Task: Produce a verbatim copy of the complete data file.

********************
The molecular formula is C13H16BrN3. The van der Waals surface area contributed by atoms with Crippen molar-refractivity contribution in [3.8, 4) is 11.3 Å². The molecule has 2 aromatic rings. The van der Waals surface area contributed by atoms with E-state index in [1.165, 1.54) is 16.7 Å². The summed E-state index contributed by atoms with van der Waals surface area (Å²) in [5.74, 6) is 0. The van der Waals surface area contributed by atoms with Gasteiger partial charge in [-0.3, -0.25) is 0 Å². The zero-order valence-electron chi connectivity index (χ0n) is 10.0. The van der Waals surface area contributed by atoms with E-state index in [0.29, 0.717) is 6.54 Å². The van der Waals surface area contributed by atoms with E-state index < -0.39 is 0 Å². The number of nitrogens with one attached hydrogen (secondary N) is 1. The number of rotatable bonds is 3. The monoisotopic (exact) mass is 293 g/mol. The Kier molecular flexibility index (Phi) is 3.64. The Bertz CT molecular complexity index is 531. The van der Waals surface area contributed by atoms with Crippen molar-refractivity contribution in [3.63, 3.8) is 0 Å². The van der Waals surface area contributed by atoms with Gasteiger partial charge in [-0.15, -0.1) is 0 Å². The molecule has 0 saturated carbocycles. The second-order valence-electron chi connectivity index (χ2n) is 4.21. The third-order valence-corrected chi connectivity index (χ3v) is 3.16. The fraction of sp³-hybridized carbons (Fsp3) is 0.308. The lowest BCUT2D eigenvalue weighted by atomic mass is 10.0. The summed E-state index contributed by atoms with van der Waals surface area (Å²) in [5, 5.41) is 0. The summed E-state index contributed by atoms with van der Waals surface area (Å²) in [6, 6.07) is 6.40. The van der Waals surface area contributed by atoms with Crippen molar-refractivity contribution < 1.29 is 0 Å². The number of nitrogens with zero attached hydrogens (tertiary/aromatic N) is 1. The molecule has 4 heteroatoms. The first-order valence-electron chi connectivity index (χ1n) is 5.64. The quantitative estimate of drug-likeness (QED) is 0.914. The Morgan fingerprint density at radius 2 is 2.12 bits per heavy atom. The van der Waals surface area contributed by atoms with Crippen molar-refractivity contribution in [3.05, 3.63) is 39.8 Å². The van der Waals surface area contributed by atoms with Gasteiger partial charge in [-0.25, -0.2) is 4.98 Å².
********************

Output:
The molecular formula is C13H16BrN3. The van der Waals surface area contributed by atoms with Crippen molar-refractivity contribution in [3.8, 4) is 11.3 Å². The molecule has 2 aromatic rings. The van der Waals surface area contributed by atoms with E-state index in [1.165, 1.54) is 16.7 Å². The summed E-state index contributed by atoms with van der Waals surface area (Å²) in [5.74, 6) is 0. The van der Waals surface area contributed by atoms with Gasteiger partial charge in [-0.3, -0.25) is 0 Å². The zero-order valence-electron chi connectivity index (χ0n) is 10.0. The van der Waals surface area contributed by atoms with E-state index in [0.29, 0.717) is 6.54 Å². The van der Waals surface area contributed by atoms with E-state index < -0.39 is 0 Å². The number of nitrogens with one attached hydrogen (secondary N) is 1. The number of rotatable bonds is 3. The monoisotopic (exact) mass is 293 g/mol. The Kier molecular flexibility index (Phi) is 3.64. The Bertz CT molecular complexity index is 531. The van der Waals surface area contributed by atoms with Crippen molar-refractivity contribution in [3.63, 3.8) is 0 Å². The van der Waals surface area contributed by atoms with Gasteiger partial charge in [-0.15, -0.1) is 0 Å². The molecule has 0 saturated carbocycles. The second-order valence-electron chi connectivity index (χ2n) is 4.21. The third-order valence-corrected chi connectivity index (χ3v) is 3.16. The fraction of sp³-hybridized carbons (Fsp3) is 0.308. The lowest BCUT2D eigenvalue weighted by atomic mass is 10.0. The summed E-state index contributed by atoms with van der Waals surface area (Å²) in [5, 5.41) is 0. The summed E-state index contributed by atoms with van der Waals surface area (Å²) in [6, 6.07) is 6.40. The van der Waals surface area contributed by atoms with Crippen molar-refractivity contribution < 1.29 is 0 Å². The number of nitrogens with zero attached hydrogens (tertiary/aromatic N) is 1. The molecule has 4 heteroatoms. The first-order valence-electron chi connectivity index (χ1n) is 5.64. The quantitative estimate of drug-likeness (QED) is 0.914. The Morgan fingerprint density at radius 2 is 2.12 bits per heavy atom. The van der Waals surface area contributed by atoms with Crippen molar-refractivity contribution in [3.05, 3.63) is 39.8 Å². The van der Waals surface area contributed by atoms with Gasteiger partial charge in [-0.25, -0.2) is 4.98 Å².